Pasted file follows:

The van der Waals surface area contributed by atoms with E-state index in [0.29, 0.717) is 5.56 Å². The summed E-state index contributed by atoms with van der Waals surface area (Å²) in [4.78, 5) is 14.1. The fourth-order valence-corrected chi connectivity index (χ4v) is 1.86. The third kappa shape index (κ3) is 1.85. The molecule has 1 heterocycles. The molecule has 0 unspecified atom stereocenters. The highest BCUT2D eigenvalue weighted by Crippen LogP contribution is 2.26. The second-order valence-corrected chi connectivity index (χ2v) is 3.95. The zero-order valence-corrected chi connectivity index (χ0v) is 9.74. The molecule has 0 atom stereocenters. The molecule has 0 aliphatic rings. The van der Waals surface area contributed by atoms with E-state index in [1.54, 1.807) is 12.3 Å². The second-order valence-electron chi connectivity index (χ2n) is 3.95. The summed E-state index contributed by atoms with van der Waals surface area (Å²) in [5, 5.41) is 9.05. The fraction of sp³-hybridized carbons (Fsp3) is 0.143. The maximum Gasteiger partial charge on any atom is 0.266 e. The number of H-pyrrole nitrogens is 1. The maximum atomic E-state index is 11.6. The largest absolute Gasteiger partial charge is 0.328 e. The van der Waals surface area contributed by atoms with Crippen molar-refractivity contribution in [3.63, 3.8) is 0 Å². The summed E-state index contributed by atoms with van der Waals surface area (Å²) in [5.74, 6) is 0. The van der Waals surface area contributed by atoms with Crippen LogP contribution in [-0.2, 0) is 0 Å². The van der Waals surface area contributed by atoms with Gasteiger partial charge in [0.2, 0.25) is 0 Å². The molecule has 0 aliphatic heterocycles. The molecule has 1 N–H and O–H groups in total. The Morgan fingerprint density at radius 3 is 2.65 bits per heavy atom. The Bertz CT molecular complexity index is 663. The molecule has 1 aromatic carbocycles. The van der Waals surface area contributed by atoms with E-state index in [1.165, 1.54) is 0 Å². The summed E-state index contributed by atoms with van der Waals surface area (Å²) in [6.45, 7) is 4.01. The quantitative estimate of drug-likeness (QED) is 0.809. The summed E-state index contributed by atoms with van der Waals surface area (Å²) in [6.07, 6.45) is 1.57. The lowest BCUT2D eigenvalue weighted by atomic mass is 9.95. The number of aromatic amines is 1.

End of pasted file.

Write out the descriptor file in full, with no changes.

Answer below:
The van der Waals surface area contributed by atoms with E-state index in [0.29, 0.717) is 5.56 Å². The summed E-state index contributed by atoms with van der Waals surface area (Å²) in [4.78, 5) is 14.1. The fourth-order valence-corrected chi connectivity index (χ4v) is 1.86. The third kappa shape index (κ3) is 1.85. The molecule has 1 heterocycles. The molecule has 0 unspecified atom stereocenters. The highest BCUT2D eigenvalue weighted by Crippen LogP contribution is 2.26. The second-order valence-corrected chi connectivity index (χ2v) is 3.95. The zero-order valence-corrected chi connectivity index (χ0v) is 9.74. The molecule has 0 atom stereocenters. The molecule has 0 aliphatic rings. The van der Waals surface area contributed by atoms with E-state index in [1.54, 1.807) is 12.3 Å². The second-order valence-electron chi connectivity index (χ2n) is 3.95. The summed E-state index contributed by atoms with van der Waals surface area (Å²) in [5, 5.41) is 9.05. The fraction of sp³-hybridized carbons (Fsp3) is 0.143. The maximum Gasteiger partial charge on any atom is 0.266 e. The number of H-pyrrole nitrogens is 1. The maximum atomic E-state index is 11.6. The largest absolute Gasteiger partial charge is 0.328 e. The van der Waals surface area contributed by atoms with Crippen molar-refractivity contribution in [3.63, 3.8) is 0 Å². The summed E-state index contributed by atoms with van der Waals surface area (Å²) in [5.74, 6) is 0. The van der Waals surface area contributed by atoms with Crippen LogP contribution in [-0.2, 0) is 0 Å². The van der Waals surface area contributed by atoms with Gasteiger partial charge in [0.2, 0.25) is 0 Å². The molecule has 0 aliphatic heterocycles. The molecule has 1 N–H and O–H groups in total. The Morgan fingerprint density at radius 3 is 2.65 bits per heavy atom. The Bertz CT molecular complexity index is 663. The molecule has 1 aromatic carbocycles. The van der Waals surface area contributed by atoms with E-state index in [1.165, 1.54) is 0 Å². The summed E-state index contributed by atoms with van der Waals surface area (Å²) in [6.45, 7) is 4.01. The quantitative estimate of drug-likeness (QED) is 0.809. The summed E-state index contributed by atoms with van der Waals surface area (Å²) in [6.07, 6.45) is 1.57. The lowest BCUT2D eigenvalue weighted by atomic mass is 9.95. The number of aromatic amines is 1.